Inukshuk (in-ook-shook) (singular) means "made in the image of man" in the Inuktitut language (the Inuit language). The plural is Inuksuit. It is a stone monument erected in the image of a human. It is the symbol of the human soul.
These rock figurines stand along most of the coasts of northern Canada. They were built by the Inuit and required the effort of a group of people. In the inukshuk, each stone is a separate entity. Each of them is supported; it supports the rock above and it is supported by the rock below. All parts of inukshuks are equally important.
The stones are secured by the natural balance. An Inukshuk communicates direction on the desert steppes of the Arctic. Sometimes referred to as a food cache, the inukshuk is an instrument of survival. Symbol of solidarity of the nomadic peoples of the North, they were built by the Inuit as sentinels to make the trail safer and easier. When you see one, it means, “I came here before you. You are in the right direction”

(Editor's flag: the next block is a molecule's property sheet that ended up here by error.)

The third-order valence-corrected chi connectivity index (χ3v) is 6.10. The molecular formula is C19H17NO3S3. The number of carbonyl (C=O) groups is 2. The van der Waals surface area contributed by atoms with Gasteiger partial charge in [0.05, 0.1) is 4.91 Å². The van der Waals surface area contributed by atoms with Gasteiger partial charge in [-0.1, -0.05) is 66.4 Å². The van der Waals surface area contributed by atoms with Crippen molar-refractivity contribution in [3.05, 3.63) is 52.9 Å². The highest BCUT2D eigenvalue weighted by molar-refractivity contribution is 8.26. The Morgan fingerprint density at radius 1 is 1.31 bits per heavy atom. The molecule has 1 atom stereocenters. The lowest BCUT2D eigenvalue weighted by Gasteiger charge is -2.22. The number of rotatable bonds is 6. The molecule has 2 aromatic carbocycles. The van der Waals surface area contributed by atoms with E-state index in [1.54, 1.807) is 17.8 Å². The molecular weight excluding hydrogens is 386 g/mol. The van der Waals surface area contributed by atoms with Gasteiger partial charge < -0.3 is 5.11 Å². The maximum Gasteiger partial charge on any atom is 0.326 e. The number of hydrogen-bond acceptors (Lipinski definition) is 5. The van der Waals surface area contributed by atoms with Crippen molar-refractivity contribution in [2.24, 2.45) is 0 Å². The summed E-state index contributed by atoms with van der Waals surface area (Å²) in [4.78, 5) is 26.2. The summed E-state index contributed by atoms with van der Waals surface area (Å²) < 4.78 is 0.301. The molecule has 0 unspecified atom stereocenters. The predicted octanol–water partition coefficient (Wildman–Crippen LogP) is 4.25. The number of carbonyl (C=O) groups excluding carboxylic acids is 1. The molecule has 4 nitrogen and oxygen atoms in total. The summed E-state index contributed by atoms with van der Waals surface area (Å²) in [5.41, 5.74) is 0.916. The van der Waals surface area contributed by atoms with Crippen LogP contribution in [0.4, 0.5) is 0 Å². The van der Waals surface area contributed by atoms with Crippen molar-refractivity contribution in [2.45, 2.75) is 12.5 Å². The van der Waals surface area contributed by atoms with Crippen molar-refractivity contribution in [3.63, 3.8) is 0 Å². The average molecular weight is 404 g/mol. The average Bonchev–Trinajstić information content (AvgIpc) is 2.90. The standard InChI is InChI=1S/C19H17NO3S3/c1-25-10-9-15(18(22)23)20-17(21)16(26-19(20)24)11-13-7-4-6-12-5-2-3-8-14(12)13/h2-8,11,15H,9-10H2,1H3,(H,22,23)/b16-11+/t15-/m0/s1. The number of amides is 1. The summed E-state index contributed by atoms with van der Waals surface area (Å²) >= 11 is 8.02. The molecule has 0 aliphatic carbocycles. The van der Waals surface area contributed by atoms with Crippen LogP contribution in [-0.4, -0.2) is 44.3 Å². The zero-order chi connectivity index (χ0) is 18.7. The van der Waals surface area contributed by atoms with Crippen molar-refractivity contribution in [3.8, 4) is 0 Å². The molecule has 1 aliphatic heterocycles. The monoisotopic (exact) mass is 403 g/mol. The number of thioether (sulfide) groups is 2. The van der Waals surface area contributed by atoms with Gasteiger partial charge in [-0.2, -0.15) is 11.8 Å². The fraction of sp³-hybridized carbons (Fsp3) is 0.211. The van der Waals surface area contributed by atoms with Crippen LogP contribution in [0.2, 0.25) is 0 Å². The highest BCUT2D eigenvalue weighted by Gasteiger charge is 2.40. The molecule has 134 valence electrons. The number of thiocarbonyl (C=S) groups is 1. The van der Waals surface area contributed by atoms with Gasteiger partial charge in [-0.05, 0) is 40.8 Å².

An inukshuk serves a multitude of functions:
It is the result of a group of individuals who have the same goal. It recognizes our ability to transmit knowledge from generation to generation from one to another. It is the possibility of succeeding where alone we would have failed. It symbolizes fraternity, mutual aid and solidarity. The inukshuk will help the person who receives it to make the right decisions and follow the right path in life.
This small inukshuk is given as a gift today to symbolize our dependence on one another, and to remind us of the value of friendship and collective responsibility in order to build a better future for all of us.